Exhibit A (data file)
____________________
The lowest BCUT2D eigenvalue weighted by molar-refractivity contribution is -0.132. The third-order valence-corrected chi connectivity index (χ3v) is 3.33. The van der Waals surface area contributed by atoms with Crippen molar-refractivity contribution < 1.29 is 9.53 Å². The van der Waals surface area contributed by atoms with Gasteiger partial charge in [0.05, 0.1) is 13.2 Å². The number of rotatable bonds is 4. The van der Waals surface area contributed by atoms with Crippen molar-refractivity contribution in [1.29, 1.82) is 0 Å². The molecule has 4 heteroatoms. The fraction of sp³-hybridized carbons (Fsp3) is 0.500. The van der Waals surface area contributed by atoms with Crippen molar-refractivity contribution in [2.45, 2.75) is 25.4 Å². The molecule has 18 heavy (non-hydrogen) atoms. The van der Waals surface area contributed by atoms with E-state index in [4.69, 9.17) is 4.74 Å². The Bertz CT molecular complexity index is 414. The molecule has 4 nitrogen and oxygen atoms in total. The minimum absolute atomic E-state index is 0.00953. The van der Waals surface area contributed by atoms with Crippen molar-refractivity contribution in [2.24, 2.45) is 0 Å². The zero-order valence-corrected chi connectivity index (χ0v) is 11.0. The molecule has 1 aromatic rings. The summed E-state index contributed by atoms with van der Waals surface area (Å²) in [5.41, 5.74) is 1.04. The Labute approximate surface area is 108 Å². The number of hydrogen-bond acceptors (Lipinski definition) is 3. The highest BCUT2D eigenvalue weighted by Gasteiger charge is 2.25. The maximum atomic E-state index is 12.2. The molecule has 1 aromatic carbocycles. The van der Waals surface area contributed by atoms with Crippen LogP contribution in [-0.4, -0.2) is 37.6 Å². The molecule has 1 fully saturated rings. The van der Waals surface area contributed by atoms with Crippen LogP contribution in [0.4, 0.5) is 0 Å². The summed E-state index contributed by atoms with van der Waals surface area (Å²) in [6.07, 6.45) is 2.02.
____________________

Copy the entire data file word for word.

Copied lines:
The lowest BCUT2D eigenvalue weighted by molar-refractivity contribution is -0.132. The third-order valence-corrected chi connectivity index (χ3v) is 3.33. The van der Waals surface area contributed by atoms with Crippen molar-refractivity contribution < 1.29 is 9.53 Å². The van der Waals surface area contributed by atoms with Gasteiger partial charge in [0.05, 0.1) is 13.2 Å². The number of rotatable bonds is 4. The van der Waals surface area contributed by atoms with Crippen molar-refractivity contribution in [1.29, 1.82) is 0 Å². The molecule has 4 heteroatoms. The fraction of sp³-hybridized carbons (Fsp3) is 0.500. The van der Waals surface area contributed by atoms with Crippen molar-refractivity contribution in [2.45, 2.75) is 25.4 Å². The molecule has 18 heavy (non-hydrogen) atoms. The van der Waals surface area contributed by atoms with E-state index in [4.69, 9.17) is 4.74 Å². The Bertz CT molecular complexity index is 414. The molecule has 4 nitrogen and oxygen atoms in total. The minimum absolute atomic E-state index is 0.00953. The van der Waals surface area contributed by atoms with Crippen molar-refractivity contribution in [2.24, 2.45) is 0 Å². The zero-order valence-corrected chi connectivity index (χ0v) is 11.0. The molecule has 1 aromatic rings. The summed E-state index contributed by atoms with van der Waals surface area (Å²) in [5.41, 5.74) is 1.04. The Labute approximate surface area is 108 Å². The number of hydrogen-bond acceptors (Lipinski definition) is 3. The highest BCUT2D eigenvalue weighted by Gasteiger charge is 2.25. The maximum atomic E-state index is 12.2. The molecule has 1 aromatic carbocycles. The van der Waals surface area contributed by atoms with Crippen LogP contribution in [-0.4, -0.2) is 37.6 Å². The molecule has 1 fully saturated rings. The van der Waals surface area contributed by atoms with Crippen LogP contribution in [0.4, 0.5) is 0 Å². The summed E-state index contributed by atoms with van der Waals surface area (Å²) in [6.07, 6.45) is 2.02.